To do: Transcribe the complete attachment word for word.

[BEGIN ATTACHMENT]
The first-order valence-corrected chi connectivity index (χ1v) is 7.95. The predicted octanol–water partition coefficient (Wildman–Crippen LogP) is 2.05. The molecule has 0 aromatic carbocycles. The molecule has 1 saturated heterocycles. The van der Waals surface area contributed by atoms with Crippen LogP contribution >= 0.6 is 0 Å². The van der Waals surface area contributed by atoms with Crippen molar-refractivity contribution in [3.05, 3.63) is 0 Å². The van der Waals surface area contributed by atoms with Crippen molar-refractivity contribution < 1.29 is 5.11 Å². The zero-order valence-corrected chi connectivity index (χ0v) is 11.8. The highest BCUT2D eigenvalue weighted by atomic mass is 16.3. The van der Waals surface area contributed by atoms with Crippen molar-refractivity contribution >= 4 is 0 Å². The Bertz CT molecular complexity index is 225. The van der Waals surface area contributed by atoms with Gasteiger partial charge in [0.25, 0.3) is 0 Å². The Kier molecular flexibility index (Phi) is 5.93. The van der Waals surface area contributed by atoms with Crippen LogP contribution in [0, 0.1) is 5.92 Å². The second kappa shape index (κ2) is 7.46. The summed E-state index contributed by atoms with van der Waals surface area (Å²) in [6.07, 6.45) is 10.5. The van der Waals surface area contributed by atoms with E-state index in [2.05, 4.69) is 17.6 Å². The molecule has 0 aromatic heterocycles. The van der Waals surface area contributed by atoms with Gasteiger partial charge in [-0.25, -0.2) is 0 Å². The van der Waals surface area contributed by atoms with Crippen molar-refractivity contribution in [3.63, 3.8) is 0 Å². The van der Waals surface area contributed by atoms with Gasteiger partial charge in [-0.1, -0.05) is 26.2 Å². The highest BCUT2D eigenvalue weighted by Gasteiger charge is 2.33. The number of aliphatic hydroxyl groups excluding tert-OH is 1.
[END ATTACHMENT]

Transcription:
The first-order valence-corrected chi connectivity index (χ1v) is 7.95. The predicted octanol–water partition coefficient (Wildman–Crippen LogP) is 2.05. The molecule has 0 aromatic carbocycles. The molecule has 1 saturated heterocycles. The van der Waals surface area contributed by atoms with Crippen LogP contribution >= 0.6 is 0 Å². The van der Waals surface area contributed by atoms with Crippen molar-refractivity contribution in [3.05, 3.63) is 0 Å². The van der Waals surface area contributed by atoms with Crippen molar-refractivity contribution < 1.29 is 5.11 Å². The zero-order valence-corrected chi connectivity index (χ0v) is 11.8. The highest BCUT2D eigenvalue weighted by atomic mass is 16.3. The van der Waals surface area contributed by atoms with Crippen molar-refractivity contribution >= 4 is 0 Å². The Bertz CT molecular complexity index is 225. The van der Waals surface area contributed by atoms with Gasteiger partial charge in [0.25, 0.3) is 0 Å². The Kier molecular flexibility index (Phi) is 5.93. The van der Waals surface area contributed by atoms with Crippen LogP contribution in [0, 0.1) is 5.92 Å². The second kappa shape index (κ2) is 7.46. The summed E-state index contributed by atoms with van der Waals surface area (Å²) in [6.07, 6.45) is 10.5. The van der Waals surface area contributed by atoms with E-state index in [2.05, 4.69) is 17.6 Å². The molecule has 0 aromatic heterocycles. The van der Waals surface area contributed by atoms with Gasteiger partial charge in [-0.25, -0.2) is 0 Å². The van der Waals surface area contributed by atoms with Crippen molar-refractivity contribution in [3.63, 3.8) is 0 Å². The van der Waals surface area contributed by atoms with Gasteiger partial charge in [-0.1, -0.05) is 26.2 Å². The highest BCUT2D eigenvalue weighted by Gasteiger charge is 2.33. The number of aliphatic hydroxyl groups excluding tert-OH is 1.